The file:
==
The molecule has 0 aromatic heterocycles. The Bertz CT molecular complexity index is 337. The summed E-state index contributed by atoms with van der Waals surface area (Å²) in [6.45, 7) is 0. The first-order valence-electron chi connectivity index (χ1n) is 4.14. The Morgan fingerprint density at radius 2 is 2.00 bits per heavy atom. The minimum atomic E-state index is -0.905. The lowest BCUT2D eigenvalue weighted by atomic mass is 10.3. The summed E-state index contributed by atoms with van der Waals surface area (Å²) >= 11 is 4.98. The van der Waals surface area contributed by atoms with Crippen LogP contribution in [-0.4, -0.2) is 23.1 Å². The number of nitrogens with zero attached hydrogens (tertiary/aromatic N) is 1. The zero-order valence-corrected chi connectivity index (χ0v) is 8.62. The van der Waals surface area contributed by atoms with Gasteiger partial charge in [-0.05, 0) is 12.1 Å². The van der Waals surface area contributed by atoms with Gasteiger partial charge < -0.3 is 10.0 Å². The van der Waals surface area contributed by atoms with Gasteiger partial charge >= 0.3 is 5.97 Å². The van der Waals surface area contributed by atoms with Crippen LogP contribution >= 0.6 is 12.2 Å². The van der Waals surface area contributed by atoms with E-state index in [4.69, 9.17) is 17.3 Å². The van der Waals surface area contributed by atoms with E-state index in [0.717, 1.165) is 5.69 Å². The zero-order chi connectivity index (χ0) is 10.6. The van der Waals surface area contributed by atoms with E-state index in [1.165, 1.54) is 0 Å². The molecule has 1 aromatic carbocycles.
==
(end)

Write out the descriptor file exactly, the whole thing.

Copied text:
The molecule has 0 aromatic heterocycles. The Bertz CT molecular complexity index is 337. The summed E-state index contributed by atoms with van der Waals surface area (Å²) in [6.45, 7) is 0. The first-order valence-electron chi connectivity index (χ1n) is 4.14. The Morgan fingerprint density at radius 2 is 2.00 bits per heavy atom. The minimum atomic E-state index is -0.905. The lowest BCUT2D eigenvalue weighted by atomic mass is 10.3. The summed E-state index contributed by atoms with van der Waals surface area (Å²) >= 11 is 4.98. The van der Waals surface area contributed by atoms with Crippen LogP contribution in [-0.4, -0.2) is 23.1 Å². The number of nitrogens with zero attached hydrogens (tertiary/aromatic N) is 1. The zero-order valence-corrected chi connectivity index (χ0v) is 8.62. The van der Waals surface area contributed by atoms with Gasteiger partial charge in [-0.05, 0) is 12.1 Å². The van der Waals surface area contributed by atoms with Gasteiger partial charge < -0.3 is 10.0 Å². The van der Waals surface area contributed by atoms with Gasteiger partial charge >= 0.3 is 5.97 Å². The van der Waals surface area contributed by atoms with Crippen LogP contribution >= 0.6 is 12.2 Å². The van der Waals surface area contributed by atoms with E-state index in [4.69, 9.17) is 17.3 Å². The van der Waals surface area contributed by atoms with E-state index in [0.717, 1.165) is 5.69 Å². The zero-order chi connectivity index (χ0) is 10.6. The van der Waals surface area contributed by atoms with E-state index in [1.165, 1.54) is 0 Å². The molecule has 1 aromatic carbocycles.